The provision that caused most of the controversy was the elimination of the tax deduction for state and local taxes. Taxpayers in high tax states rely on that deduction to ease the pain of the higher state taxes they pay. Originally, the provision was to be eliminated altogether, but the final bill keeps it with a cap of $10,000 of state and local property taxes. For the high earners in high tax states that is a small concession.

Personal Exemption Gone

Everyone loves the personal exemption – the amount each individual is able to use to reduce their taxable income. Families especially loved it because the exemption was available for each dependent. The new tax bill eliminates the personal exemption. With the doubling of the standard deduction and the larger child tax credit, most taxpayers will still come out on top.

Child Tax Credit Doubles and Access Expands

The child tax credit has been increased from $1,000 to $2,000. More families will qualify for the credit because the phase out has also been increased for married couples from $110,000 to $400,000. The first $1,400 is refundable for people who owe zero taxes.

Alternative Minimum Tax Still Here

One way the original tax bill was supposed to simplify taxes was by eliminating the awful alternative minimum tax. The final version keeps AMT but it increases the threshold from $86,200 to $109,400 so it will impact fewer taxpayers.

No More Marriage Penalty

Under the new law, married taxpayers will pay taxes at the same tax rate as individual filers. For example, if two individuals each earned $150,000 under the old law they would be in the 28 percent bracket. If they got married, their $300,000 combined income would boost them into the 33 percent bracket. Under the new law, the couple would be in the 24 percent bracket – same as an individual earning $150,000.

Larger Medical Deduction

For taxpayers who do itemize, more medical expenses will be deductible. The new tax bill lowers the adjusted gross income (AGI) floor for medical deductions to 7.5 percent from 10 percent and it will be retroactive to the 2017 tax year. For example, a married couple with $100,000 AGI can start deducting medical expenses above $7,500 instead of $10,000.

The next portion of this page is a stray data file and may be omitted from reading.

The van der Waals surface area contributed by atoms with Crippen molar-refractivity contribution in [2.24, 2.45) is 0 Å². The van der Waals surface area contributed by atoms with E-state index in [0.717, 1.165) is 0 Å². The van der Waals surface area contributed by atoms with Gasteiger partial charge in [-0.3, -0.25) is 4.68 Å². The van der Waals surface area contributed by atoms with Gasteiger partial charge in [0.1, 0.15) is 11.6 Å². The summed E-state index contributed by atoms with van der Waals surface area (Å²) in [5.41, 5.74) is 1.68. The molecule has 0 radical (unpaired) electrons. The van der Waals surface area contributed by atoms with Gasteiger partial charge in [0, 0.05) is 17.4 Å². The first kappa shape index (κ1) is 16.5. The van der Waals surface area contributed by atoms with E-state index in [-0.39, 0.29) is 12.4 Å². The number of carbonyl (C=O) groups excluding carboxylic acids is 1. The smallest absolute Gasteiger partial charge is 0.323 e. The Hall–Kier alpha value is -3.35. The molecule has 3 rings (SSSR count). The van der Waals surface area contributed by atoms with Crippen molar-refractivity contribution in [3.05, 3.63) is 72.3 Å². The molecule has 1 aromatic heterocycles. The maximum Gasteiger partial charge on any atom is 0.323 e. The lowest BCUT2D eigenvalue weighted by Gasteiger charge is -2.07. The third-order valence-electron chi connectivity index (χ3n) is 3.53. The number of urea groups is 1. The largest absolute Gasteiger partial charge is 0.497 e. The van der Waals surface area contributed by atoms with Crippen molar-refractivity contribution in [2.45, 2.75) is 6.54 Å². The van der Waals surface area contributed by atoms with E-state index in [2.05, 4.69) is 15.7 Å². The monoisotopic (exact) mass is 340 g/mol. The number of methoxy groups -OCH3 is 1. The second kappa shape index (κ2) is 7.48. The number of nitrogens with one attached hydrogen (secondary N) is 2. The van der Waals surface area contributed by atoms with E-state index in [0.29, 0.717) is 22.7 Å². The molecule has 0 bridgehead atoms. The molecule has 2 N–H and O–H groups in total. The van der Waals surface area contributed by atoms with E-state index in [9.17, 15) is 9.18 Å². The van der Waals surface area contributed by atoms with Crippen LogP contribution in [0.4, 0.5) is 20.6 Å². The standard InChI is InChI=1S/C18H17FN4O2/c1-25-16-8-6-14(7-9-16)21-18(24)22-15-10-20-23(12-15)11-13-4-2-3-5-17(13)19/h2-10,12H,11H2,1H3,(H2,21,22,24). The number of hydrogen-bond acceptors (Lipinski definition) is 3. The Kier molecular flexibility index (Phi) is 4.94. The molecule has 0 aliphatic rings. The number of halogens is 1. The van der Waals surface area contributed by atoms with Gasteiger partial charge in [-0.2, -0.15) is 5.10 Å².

You Lose Some Deductions

The tax bill eliminates several deductions, including just about everything that was categorized as “miscellaneous deductions,” which included items such as unreimbursed employee expenses and tax preparation fees. You’ll still be able to deduct charitable contributions and student loan interest.

Larger Estate Tax Exemption

The bill’s authors originally wanted to eliminate the estate tax altogether, but all they could muster in the final bill was an increase in the amount that would be exempt from estate taxes. The new exemption is doubled to $22.4 million for married couples ($11.2 million for individuals).

The majority of Americans may very well be able to file their taxes on a postcard. But, for many others, there is more to absorb from the tax bill. Be sure to meet with a tax professional to ensure you understand how the new tax law will impact your tax situation. Oh, and by the way, everything you come to understand about this new tax bill will go away at the end of 2025 when it is due to expire. Chances are, Congress will vote to extend most of the provisions, but you never know.